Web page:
Tinger grew up in Hauppauge, on Long Island. He had a passion for film in high school, even keeping a notebook reviewing the movies he saw, but didn’t know what he wanted to do with his life beyond a vague idea of going into filmmaking. “I was always working, and had a good work ethic, but I was a ‘C’ student, and nothing clicked for me,” he says.
Enrolling in a community college on Long Island, Tinger earned an associate’s degree in broadcasting. He had a friend who lived in New Paltz, so despite having been in town just once before, he enrolled at the college, only to discover that broadcasting wasn’t really his thing any more. But in looking at the electives he’d chosen, he realized they were all sociology classes, and switched majors halfway through, ending up with a bachelor’s degree in communications and another in sociology. And while he was completing those degrees — eventually going on to grad school — Tinger started volunteering at the New Paltz Youth Center.
His first experience there, in 1994, was working the door for the haunted house. The town youth program director at the time, Alex Brown, asked Tinger one day, as a sociology student, what he thought the program was missing. Tinger’s response was to create the middle school tutoring program and the Saturday games and recreation night (currently on hiatus due to the construction at the middle school).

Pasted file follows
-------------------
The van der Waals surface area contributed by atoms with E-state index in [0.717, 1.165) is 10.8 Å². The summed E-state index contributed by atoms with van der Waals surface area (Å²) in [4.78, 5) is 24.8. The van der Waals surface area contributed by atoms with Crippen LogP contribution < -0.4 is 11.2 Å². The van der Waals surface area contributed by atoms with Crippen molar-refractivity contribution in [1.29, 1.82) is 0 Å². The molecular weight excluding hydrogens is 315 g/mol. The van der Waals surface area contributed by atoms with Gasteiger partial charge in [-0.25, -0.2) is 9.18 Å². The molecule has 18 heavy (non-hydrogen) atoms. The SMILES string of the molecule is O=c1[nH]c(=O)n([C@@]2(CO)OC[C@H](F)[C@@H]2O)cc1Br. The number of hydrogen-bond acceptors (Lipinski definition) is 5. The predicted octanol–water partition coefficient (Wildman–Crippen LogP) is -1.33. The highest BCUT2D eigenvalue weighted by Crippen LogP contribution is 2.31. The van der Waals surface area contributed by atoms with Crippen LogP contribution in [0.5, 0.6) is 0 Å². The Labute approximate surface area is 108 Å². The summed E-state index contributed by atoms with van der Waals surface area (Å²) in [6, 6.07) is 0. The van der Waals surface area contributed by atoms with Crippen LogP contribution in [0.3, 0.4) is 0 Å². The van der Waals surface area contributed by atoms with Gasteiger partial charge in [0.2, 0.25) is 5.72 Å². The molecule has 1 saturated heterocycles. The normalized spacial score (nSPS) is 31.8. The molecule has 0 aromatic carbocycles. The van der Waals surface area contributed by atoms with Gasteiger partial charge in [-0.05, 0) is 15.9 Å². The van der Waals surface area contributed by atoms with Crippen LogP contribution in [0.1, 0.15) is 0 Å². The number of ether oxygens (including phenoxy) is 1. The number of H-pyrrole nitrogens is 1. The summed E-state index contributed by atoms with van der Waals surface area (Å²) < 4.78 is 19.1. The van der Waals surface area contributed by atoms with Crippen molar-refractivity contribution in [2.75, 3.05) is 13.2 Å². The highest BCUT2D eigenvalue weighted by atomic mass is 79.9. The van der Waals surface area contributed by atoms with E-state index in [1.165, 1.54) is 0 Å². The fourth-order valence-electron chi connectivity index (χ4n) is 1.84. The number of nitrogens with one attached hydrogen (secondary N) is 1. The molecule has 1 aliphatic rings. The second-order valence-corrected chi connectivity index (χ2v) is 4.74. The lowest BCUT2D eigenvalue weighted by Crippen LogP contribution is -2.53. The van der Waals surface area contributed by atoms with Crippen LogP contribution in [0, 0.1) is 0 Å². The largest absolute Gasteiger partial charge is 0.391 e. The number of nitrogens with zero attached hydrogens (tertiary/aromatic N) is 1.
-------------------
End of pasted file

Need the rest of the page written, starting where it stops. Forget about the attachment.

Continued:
The following year, Tinger worked a summer rec program at the high school, and when the youth center director position came up, got the job that September with the help of a recommendation from Alex Brown. When Brown left his job as town youth director, Tinger took on that role, as well. The year 1995 turned out to be an important one for him personally, too; that’s the year he met his wife. Kerry Tinger is a graphic designer who does production design for Luminary Media’s Chronogram magazine. The couple have two sons, Evan, 13, and Lucas, 9.
One of the ongoing efforts at the New Paltz Youth Program has been fundraising for its van fund. The program offers a wide range of field trips, but the opportunity to participate ends up being limited by how many cars and drivers are available, and inevitably, some kids lose out. The goal has been to purchase a van to transport the kids, but while close to $9,000 has been raised in the last few years through functions like the annual Halloween Haunted House, the amount needed for a brand new 15-passenger van — the maximum seating without the driver having a commercial license — is $30,000. Recently, however, the New Paltz Town Board approved the youth program leasing a van. Some of the money already raised will be used for a down payment with the rest going toward regular payments, and additional funds will be raised in the future to continue making payments. Because there’s an approval process associated with any town business, leasing a van will have to wait until that comes through, which is expected to be in January.